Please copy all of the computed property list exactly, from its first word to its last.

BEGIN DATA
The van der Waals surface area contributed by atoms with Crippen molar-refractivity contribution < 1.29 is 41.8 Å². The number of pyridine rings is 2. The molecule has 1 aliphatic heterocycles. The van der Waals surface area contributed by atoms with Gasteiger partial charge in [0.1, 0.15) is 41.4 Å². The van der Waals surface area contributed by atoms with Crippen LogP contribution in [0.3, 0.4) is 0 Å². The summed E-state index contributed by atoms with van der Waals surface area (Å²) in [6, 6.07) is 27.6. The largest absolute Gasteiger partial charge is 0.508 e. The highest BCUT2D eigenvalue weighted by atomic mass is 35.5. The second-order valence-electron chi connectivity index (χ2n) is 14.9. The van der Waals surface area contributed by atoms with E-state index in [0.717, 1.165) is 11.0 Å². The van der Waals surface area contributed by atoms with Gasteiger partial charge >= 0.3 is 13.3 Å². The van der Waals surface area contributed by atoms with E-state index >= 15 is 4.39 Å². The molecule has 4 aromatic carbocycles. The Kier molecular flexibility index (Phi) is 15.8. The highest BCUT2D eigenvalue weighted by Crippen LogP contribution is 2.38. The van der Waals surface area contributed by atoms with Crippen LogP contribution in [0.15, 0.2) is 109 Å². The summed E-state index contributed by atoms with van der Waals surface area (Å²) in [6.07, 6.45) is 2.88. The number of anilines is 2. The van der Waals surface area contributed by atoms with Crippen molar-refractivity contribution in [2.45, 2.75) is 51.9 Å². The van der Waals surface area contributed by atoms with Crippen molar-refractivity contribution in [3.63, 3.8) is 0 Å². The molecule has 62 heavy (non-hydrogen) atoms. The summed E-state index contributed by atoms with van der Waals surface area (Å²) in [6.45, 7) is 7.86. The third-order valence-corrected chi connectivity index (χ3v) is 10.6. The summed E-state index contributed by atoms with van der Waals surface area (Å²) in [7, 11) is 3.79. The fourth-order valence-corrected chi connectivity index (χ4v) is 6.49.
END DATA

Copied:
The van der Waals surface area contributed by atoms with Crippen molar-refractivity contribution < 1.29 is 41.8 Å². The number of pyridine rings is 2. The molecule has 1 aliphatic heterocycles. The van der Waals surface area contributed by atoms with Gasteiger partial charge in [0.1, 0.15) is 41.4 Å². The van der Waals surface area contributed by atoms with Crippen LogP contribution in [0.3, 0.4) is 0 Å². The summed E-state index contributed by atoms with van der Waals surface area (Å²) in [6, 6.07) is 27.6. The largest absolute Gasteiger partial charge is 0.508 e. The highest BCUT2D eigenvalue weighted by atomic mass is 35.5. The second-order valence-electron chi connectivity index (χ2n) is 14.9. The van der Waals surface area contributed by atoms with E-state index in [0.717, 1.165) is 11.0 Å². The van der Waals surface area contributed by atoms with Gasteiger partial charge >= 0.3 is 13.3 Å². The van der Waals surface area contributed by atoms with E-state index >= 15 is 4.39 Å². The molecule has 4 aromatic carbocycles. The Kier molecular flexibility index (Phi) is 15.8. The highest BCUT2D eigenvalue weighted by Crippen LogP contribution is 2.38. The van der Waals surface area contributed by atoms with Crippen LogP contribution in [0.15, 0.2) is 109 Å². The summed E-state index contributed by atoms with van der Waals surface area (Å²) in [6.07, 6.45) is 2.88. The number of anilines is 2. The van der Waals surface area contributed by atoms with Crippen molar-refractivity contribution in [2.45, 2.75) is 51.9 Å². The van der Waals surface area contributed by atoms with Crippen molar-refractivity contribution in [3.63, 3.8) is 0 Å². The molecule has 62 heavy (non-hydrogen) atoms. The summed E-state index contributed by atoms with van der Waals surface area (Å²) in [6.45, 7) is 7.86. The third-order valence-corrected chi connectivity index (χ3v) is 10.6. The summed E-state index contributed by atoms with van der Waals surface area (Å²) in [7, 11) is 3.79. The fourth-order valence-corrected chi connectivity index (χ4v) is 6.49.